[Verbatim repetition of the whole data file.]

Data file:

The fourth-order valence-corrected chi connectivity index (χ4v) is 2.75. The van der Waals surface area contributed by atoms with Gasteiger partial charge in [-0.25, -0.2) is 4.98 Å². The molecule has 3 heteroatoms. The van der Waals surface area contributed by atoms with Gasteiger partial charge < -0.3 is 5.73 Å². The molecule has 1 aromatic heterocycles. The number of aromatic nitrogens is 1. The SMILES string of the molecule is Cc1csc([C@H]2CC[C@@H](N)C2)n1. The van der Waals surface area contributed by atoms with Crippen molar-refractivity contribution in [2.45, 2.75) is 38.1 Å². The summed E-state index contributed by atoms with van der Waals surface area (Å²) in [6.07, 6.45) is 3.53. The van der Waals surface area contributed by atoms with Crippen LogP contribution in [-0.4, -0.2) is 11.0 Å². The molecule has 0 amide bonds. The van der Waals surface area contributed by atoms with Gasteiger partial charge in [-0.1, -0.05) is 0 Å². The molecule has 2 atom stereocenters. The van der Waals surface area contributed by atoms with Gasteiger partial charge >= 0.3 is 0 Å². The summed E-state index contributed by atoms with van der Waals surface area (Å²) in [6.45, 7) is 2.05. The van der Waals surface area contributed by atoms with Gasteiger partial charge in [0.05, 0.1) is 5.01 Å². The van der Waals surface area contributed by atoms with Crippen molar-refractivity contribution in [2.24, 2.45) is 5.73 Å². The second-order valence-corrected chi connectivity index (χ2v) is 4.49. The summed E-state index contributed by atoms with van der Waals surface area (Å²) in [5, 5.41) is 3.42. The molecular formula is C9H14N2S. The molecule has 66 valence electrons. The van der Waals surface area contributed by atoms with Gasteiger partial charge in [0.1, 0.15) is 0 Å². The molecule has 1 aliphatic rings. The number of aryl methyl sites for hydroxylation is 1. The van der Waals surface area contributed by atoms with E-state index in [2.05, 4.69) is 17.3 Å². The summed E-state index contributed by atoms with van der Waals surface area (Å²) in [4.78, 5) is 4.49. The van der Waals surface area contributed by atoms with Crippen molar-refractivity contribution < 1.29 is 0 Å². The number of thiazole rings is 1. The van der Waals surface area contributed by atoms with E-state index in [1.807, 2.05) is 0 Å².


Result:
The fourth-order valence-corrected chi connectivity index (χ4v) is 2.75. The van der Waals surface area contributed by atoms with Gasteiger partial charge in [-0.25, -0.2) is 4.98 Å². The molecule has 3 heteroatoms. The van der Waals surface area contributed by atoms with Gasteiger partial charge < -0.3 is 5.73 Å². The molecule has 1 aromatic heterocycles. The number of aromatic nitrogens is 1. The SMILES string of the molecule is Cc1csc([C@H]2CC[C@@H](N)C2)n1. The van der Waals surface area contributed by atoms with Crippen molar-refractivity contribution in [2.45, 2.75) is 38.1 Å². The summed E-state index contributed by atoms with van der Waals surface area (Å²) in [6.07, 6.45) is 3.53. The van der Waals surface area contributed by atoms with Crippen LogP contribution in [-0.4, -0.2) is 11.0 Å². The molecule has 0 amide bonds. The van der Waals surface area contributed by atoms with Gasteiger partial charge in [-0.1, -0.05) is 0 Å². The molecule has 2 atom stereocenters. The van der Waals surface area contributed by atoms with Gasteiger partial charge >= 0.3 is 0 Å². The summed E-state index contributed by atoms with van der Waals surface area (Å²) in [6.45, 7) is 2.05. The van der Waals surface area contributed by atoms with Gasteiger partial charge in [0.05, 0.1) is 5.01 Å². The van der Waals surface area contributed by atoms with Crippen molar-refractivity contribution in [2.24, 2.45) is 5.73 Å². The second-order valence-corrected chi connectivity index (χ2v) is 4.49. The summed E-state index contributed by atoms with van der Waals surface area (Å²) in [5, 5.41) is 3.42. The molecular formula is C9H14N2S. The molecule has 66 valence electrons. The van der Waals surface area contributed by atoms with Gasteiger partial charge in [0.1, 0.15) is 0 Å². The molecule has 1 aliphatic rings. The number of aryl methyl sites for hydroxylation is 1. The van der Waals surface area contributed by atoms with E-state index in [2.05, 4.69) is 17.3 Å². The summed E-state index contributed by atoms with van der Waals surface area (Å²) in [4.78, 5) is 4.49. The van der Waals surface area contributed by atoms with Crippen molar-refractivity contribution < 1.29 is 0 Å². The number of thiazole rings is 1. The van der Waals surface area contributed by atoms with E-state index in [1.807, 2.05) is 0 Å².